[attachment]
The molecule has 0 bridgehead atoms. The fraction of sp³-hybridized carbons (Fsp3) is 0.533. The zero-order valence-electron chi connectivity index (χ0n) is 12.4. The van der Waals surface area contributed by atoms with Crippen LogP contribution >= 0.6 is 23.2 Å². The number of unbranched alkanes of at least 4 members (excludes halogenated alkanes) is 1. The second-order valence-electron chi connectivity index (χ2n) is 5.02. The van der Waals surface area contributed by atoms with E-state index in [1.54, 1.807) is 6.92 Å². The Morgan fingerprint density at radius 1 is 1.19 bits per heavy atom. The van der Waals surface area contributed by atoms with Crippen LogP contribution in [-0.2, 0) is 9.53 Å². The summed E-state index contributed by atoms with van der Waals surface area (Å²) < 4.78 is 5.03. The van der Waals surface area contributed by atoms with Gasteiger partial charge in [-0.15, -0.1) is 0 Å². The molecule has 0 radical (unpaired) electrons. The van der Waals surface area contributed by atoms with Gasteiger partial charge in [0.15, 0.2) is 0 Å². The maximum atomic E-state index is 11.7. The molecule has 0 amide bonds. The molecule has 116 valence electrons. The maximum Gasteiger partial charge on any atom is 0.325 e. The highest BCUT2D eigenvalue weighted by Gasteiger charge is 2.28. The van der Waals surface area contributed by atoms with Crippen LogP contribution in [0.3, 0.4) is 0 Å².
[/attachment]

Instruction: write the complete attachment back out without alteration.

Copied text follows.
The molecule has 0 bridgehead atoms. The fraction of sp³-hybridized carbons (Fsp3) is 0.533. The zero-order valence-electron chi connectivity index (χ0n) is 12.4. The van der Waals surface area contributed by atoms with Crippen LogP contribution >= 0.6 is 23.2 Å². The number of unbranched alkanes of at least 4 members (excludes halogenated alkanes) is 1. The second-order valence-electron chi connectivity index (χ2n) is 5.02. The van der Waals surface area contributed by atoms with E-state index in [1.54, 1.807) is 6.92 Å². The Morgan fingerprint density at radius 1 is 1.19 bits per heavy atom. The van der Waals surface area contributed by atoms with Crippen LogP contribution in [-0.2, 0) is 9.53 Å². The summed E-state index contributed by atoms with van der Waals surface area (Å²) < 4.78 is 5.03. The van der Waals surface area contributed by atoms with Gasteiger partial charge in [-0.15, -0.1) is 0 Å². The molecule has 0 radical (unpaired) electrons. The van der Waals surface area contributed by atoms with Gasteiger partial charge in [0.15, 0.2) is 0 Å². The maximum atomic E-state index is 11.7. The molecule has 0 amide bonds. The molecule has 116 valence electrons. The maximum Gasteiger partial charge on any atom is 0.325 e. The highest BCUT2D eigenvalue weighted by Gasteiger charge is 2.28. The van der Waals surface area contributed by atoms with Crippen LogP contribution in [0.3, 0.4) is 0 Å².